New Mortgage rules in Canada don’t solve the real issue of housing

New Mortgage rules in Canada don’t solve the real issue of housing.

Did the world or better yet Canada learn from the mortgage crisis, which rocked every bank, with those dealing with subprime mortgages getting hit the hardest?  It seems steps are being taken to deal with mortgage problems but are we crying over spilled-milk, is it too late?

The new mortgage rules in Canada are based on the purchase price of the property and the down payment.

First slab is home costing between $500,000 to One Million.

Second Slab is for home costing more than a Million.

If a home costs more than $500,000 a first time buyer must come up with 5% as a down payment and everyone else, would have to put double that amount 10% down payment to purchase the house.  Double the price to one million and your down payment must also double to, 20% of the value of the property.

The logic of this seems to be based on simple math and common sense.  There is a direct correlation between what you pay as a down payment and your monthly mortgage payment. More you pay upfront, smaller the mortgage payment, and the less risk of default. This is all fine and makes sense, most real estate gurus preach it also – but there is a fundamental problem to this.

The main issue is the price of the property itself, when the prices are as high as they are right now, it makes it very hard for first time buyers to jump in.  For example, average price of any home in the Toronto area, when condos and semi-detached homes are included, is $639,000. A first time buyer must come up with $31,950 as a down payment and if you are not a first time buyer, money you would have to put down must be $63,900.

With that kind of money, property buying is surly moving towards those with money.  Property price to income ratio in Toronto is already around 9 and in Vancouver it is more than 12.  This is one of the main reason Thunder Bay Ontario is ranked number 1 city in Canada to buy property in. The average 2015 home cost in Thunder Bay just under $216,000, a little over two and a half times the average household income.

The minimum down payment rule is flawed and is not a real solution to the housing problem in Canada. Most people buy homes based on minimum monthly payments they can afford.  These payments are derived based on all expenses for the month.  When the cost of money rises with interest rates, it disturbs your budgeting.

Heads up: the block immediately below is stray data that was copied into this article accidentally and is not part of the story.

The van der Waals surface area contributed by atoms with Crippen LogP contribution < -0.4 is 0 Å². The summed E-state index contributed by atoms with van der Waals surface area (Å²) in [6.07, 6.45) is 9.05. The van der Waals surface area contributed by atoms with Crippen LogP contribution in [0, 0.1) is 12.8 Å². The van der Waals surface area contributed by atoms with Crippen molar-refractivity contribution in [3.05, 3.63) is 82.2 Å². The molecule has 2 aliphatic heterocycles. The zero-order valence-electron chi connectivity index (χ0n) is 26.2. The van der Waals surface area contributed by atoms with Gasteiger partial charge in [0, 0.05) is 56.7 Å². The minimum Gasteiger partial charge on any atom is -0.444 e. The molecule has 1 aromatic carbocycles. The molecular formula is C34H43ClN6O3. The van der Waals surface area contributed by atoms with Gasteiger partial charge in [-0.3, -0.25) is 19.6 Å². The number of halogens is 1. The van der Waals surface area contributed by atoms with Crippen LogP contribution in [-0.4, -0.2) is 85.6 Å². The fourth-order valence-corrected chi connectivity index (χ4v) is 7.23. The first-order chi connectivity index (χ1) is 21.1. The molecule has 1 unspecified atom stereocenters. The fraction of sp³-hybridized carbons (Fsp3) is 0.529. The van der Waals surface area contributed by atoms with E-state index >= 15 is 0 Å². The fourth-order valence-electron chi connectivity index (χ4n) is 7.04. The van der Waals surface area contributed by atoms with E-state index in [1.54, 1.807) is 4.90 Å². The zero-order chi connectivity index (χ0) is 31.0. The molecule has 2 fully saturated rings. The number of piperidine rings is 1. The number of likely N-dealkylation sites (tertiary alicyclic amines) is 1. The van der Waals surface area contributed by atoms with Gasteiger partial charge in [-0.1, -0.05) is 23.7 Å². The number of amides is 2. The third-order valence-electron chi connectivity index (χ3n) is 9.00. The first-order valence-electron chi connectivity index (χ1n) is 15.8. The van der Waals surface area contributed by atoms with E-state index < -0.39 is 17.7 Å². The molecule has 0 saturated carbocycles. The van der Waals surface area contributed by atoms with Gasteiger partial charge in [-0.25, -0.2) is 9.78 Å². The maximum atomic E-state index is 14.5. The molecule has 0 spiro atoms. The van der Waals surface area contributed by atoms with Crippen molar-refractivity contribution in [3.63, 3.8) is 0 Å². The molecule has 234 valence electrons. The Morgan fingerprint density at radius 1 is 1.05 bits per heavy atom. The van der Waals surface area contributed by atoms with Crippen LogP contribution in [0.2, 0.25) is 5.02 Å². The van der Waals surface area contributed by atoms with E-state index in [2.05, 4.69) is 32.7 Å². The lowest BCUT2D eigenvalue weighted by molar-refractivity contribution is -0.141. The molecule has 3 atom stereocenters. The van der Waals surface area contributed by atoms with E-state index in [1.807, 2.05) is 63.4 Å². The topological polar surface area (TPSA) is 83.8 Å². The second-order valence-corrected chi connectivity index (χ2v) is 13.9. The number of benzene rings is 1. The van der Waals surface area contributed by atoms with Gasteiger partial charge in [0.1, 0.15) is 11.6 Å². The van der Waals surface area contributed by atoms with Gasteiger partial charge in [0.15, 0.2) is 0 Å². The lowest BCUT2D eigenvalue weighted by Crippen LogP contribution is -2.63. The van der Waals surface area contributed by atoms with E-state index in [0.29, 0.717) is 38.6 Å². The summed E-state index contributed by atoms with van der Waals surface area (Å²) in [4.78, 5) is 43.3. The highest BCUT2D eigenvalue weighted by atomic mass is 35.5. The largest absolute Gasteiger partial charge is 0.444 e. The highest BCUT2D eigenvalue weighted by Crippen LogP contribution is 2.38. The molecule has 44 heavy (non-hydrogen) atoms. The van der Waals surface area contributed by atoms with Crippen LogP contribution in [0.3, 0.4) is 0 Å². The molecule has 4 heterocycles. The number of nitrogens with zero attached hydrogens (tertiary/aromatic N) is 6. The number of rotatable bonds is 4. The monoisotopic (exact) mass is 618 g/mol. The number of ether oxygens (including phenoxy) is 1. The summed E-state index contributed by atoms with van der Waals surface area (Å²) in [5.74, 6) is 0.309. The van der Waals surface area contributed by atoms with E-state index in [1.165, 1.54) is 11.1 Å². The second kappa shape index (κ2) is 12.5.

The minimum payment of 10-20% also effects those who are looking to buy the property as investment.  Interest rates, have as profound an effect on the value of income-producing real estate as on any investment vehicle. Because the influence of interest rates on an individual’s ability to purchase residential properties (by increasing or decreasing the cost of mortgage capital) is so profound, many people incorrectly assume that the only deciding factor in real estate valuation is the mortgage rate. However, mortgage rates are only one interest-related factor influencing property values.

Because interest rates also affect capital flows, the supply and demand for capital and investors’ required rates of return on investment, interest rates will drive property prices in a variety of ways.  When the investor has to put down 10 – 20% to purchase a property, it will effect the liquidity in the market.

This shows when the interest rates rise, only the cost of borrowing goes up but no codification of the down payment rules will stop the plummet. And suddenly, a lot of recent mortgages will wind up underwater, just like they have in the biggest mortgage crises of our time in the recent years.

Government should do more to educate the people on what interests rates really mean.

If you look at historic records in Canada, you will be able to see that home prices don’t drop when rates rise. The trend is quite the opposite, yes it is hard to believe but it is true.

If you look at the price of property today compared to what it was five years ago, there is a noticeable movement tipping the scale higher.   “If You Don’t Buy a House Now, You’re Stupid or Broke”, I suggest that prospective home buyers should pay more attention to today’s historically low interest rates than to the price of the home.

This is not to start an argument with anyone but it is mathematical common sense. Let me explain it with an example.

Only a quarter-point change in interest rates amounts to almost $3,000 for each $50,000 borrowed over the course of a 30-year fixed-rate mortgage. So, if you have decided to put down minimum down payment according to the new mortgage rule, which is $63,900 and borrow $600,000 to buy a house in Toronto – but you wait until mortgage rates in Toronto rise one full point, you will end up paying an additional $144,000 over the course of your loan.

The real way to deal with the housing issue is to have more affordable inventory. To do that, city governments must be looking at how other big markets are dealing with it.  Just in Canada alone, look at Vancouver market, they are looking to build higher buildings to bring prices down.  You can implement all the mortgage rules you want and offer mortgage default insurance but to really solve the issue at root – you must deal with the real issue at hand, which is reduce the cost of building, implement over valuing policies and all other aspects, which artificially drive up the cost of an area, so the newer inventory is more affordable.

Going higher is not a bad idea, done right, it will reduce the costs, current infrastructure of the city can be reused and more tax being generated within a shorter mile radius. Mortgage rules on it’s own is a shallow solution, which does not hit the real issue at hand. Real issue is to reduce the price of the homes.


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